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|Title:||For small intestinal bleeding diagnosed by wireless capsule endoscopy (WCE): is push enteroscopoy still a viable option in regional hospitals.|
|Conference Name:||Australian Gastroenterology Week 2013|
|Conference Date:||October 7-9, 2013|
|Conference Place:||Melbourne, Victoria|
|Abstract:||Background: Small intestine related bleeding constitute 5% of Gastrointestinal bleeding (GIB), of which about 50% secondary to angioectasia. The guidelines for investigation obscured GID suggests doing colonoscopy, gastroscopy then WCE if required. Then Balloon enteroscopy if a cause was found. Although it is a good modality but it’s not available to many regional hospitals and many patient prove reluctant to go for tertiary centers. The aim of our study is to explore whether using Push enteroscopy is still a viable option to treat some of those patients. Method: In a regional hospital with catchment area of 250,000, we collected the data over 15 months for patients who were referred for WCE to further investigate Iron deficiency anaemia after having gastroscopy and colonoscopy. Those with positive findings were either referred for Push enteroscopy (PE) if they have proximal lesions or balloon Enteroscopy (BE) if it was mid or distal lesion. Results: 51 patients, 22 female with median age of 65 years (31–91) were identified. The findings were 26 patients with angioectasia (AE) (51%) of them 10 had proximal lesions (38%). Other findings include normal (7), Gastrisits/Duodenitis (9), swollen mucosa/erythema (4), erosion (1), polyp (1) and incomplete study in (2). In the proximal AE group 7 were treated with PE and APC for a range of 5–20 AE. One treated patient was re-admitted with PR bleeding. In a follow up median of 9 months (5–13) only one of them re-admitted with heavy PR bleeding. 6/7 (86%) of them did not require any further Iron replacement. In the 3 other patients who had 1–2 AE with other pathology like diverticula it was thought that the AE is not the major cause and they were treated conservatively with Iron replacement. In the Mid/distalAE group 2 were referred for BE in tertiary hospital while the others continued on Iron replacement with few of them required IV Iron. 2 patients were admitted with PR bleeding. Conclusion: For Proximal SI lesion PE is a valid option to increase comfort and compliance of patient with physician recommendation and decrease the need for recurrent hospital admission for Iron infusion or prolonged oral Iron therapy.|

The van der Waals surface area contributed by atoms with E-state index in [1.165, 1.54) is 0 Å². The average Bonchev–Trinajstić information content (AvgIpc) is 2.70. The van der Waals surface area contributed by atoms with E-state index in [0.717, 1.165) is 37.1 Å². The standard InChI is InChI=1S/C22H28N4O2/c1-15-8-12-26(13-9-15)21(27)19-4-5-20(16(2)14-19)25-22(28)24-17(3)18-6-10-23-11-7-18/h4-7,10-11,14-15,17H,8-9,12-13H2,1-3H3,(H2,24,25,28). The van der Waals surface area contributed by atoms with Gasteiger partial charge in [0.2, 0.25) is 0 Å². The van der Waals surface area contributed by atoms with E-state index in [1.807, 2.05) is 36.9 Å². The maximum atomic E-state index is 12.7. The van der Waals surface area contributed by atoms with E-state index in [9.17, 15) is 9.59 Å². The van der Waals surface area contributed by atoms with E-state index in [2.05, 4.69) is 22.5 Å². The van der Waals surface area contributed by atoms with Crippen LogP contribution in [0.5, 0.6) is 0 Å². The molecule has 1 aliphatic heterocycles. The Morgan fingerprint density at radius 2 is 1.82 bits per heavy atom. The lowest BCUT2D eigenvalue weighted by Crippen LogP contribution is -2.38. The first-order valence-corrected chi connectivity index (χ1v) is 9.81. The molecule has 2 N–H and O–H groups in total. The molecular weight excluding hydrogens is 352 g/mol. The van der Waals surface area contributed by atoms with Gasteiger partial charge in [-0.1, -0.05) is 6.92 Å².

|Internal ID Number:||00728|
|Health Subject:||CAPSULE ENDOSCOPY|
|Appears in Collections:||Research Output|
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